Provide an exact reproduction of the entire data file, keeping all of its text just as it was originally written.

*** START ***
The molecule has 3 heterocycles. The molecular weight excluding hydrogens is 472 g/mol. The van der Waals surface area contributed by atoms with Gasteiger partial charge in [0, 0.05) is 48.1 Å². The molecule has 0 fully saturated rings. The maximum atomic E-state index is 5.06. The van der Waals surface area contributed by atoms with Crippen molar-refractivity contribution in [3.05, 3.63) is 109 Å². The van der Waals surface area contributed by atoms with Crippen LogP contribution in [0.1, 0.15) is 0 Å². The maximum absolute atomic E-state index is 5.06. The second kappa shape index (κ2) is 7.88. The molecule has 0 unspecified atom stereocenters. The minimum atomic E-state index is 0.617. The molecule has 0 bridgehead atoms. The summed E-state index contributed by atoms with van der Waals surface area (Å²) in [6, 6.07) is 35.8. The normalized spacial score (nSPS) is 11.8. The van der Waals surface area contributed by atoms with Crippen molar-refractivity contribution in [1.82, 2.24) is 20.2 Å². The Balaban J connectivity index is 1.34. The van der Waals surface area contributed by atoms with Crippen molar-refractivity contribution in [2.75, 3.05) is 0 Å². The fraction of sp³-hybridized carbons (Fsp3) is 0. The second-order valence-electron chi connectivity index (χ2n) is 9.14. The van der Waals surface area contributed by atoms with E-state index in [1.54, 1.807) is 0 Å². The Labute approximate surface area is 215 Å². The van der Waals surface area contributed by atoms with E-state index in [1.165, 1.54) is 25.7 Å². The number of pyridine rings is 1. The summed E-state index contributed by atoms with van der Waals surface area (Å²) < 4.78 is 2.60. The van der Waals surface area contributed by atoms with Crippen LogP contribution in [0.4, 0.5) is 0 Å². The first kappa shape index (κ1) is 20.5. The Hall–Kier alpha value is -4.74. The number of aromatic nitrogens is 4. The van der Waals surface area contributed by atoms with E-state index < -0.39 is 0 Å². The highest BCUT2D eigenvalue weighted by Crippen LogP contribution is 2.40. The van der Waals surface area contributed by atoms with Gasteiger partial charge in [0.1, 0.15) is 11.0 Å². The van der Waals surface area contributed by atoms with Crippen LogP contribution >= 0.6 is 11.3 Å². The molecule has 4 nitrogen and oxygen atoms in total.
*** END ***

The molecule has 3 heterocycles. The molecular weight excluding hydrogens is 472 g/mol. The van der Waals surface area contributed by atoms with Gasteiger partial charge in [0, 0.05) is 48.1 Å². The molecule has 0 fully saturated rings. The maximum atomic E-state index is 5.06. The van der Waals surface area contributed by atoms with Crippen molar-refractivity contribution in [3.05, 3.63) is 109 Å². The van der Waals surface area contributed by atoms with Crippen LogP contribution in [0.1, 0.15) is 0 Å². The maximum absolute atomic E-state index is 5.06. The second kappa shape index (κ2) is 7.88. The molecule has 0 unspecified atom stereocenters. The minimum atomic E-state index is 0.617. The molecule has 0 bridgehead atoms. The summed E-state index contributed by atoms with van der Waals surface area (Å²) in [6, 6.07) is 35.8. The normalized spacial score (nSPS) is 11.8. The van der Waals surface area contributed by atoms with Crippen molar-refractivity contribution in [1.82, 2.24) is 20.2 Å². The Balaban J connectivity index is 1.34. The van der Waals surface area contributed by atoms with Crippen molar-refractivity contribution in [2.75, 3.05) is 0 Å². The fraction of sp³-hybridized carbons (Fsp3) is 0. The second-order valence-electron chi connectivity index (χ2n) is 9.14. The van der Waals surface area contributed by atoms with E-state index in [1.54, 1.807) is 0 Å². The Labute approximate surface area is 215 Å². The van der Waals surface area contributed by atoms with E-state index in [1.165, 1.54) is 25.7 Å². The number of pyridine rings is 1. The summed E-state index contributed by atoms with van der Waals surface area (Å²) < 4.78 is 2.60. The van der Waals surface area contributed by atoms with Crippen LogP contribution in [0.4, 0.5) is 0 Å². The first kappa shape index (κ1) is 20.5. The Hall–Kier alpha value is -4.74. The number of aromatic nitrogens is 4. The van der Waals surface area contributed by atoms with E-state index < -0.39 is 0 Å². The highest BCUT2D eigenvalue weighted by Crippen LogP contribution is 2.40. The van der Waals surface area contributed by atoms with Gasteiger partial charge in [0.1, 0.15) is 11.0 Å². The van der Waals surface area contributed by atoms with Crippen LogP contribution >= 0.6 is 11.3 Å². The molecule has 4 nitrogen and oxygen atoms in total.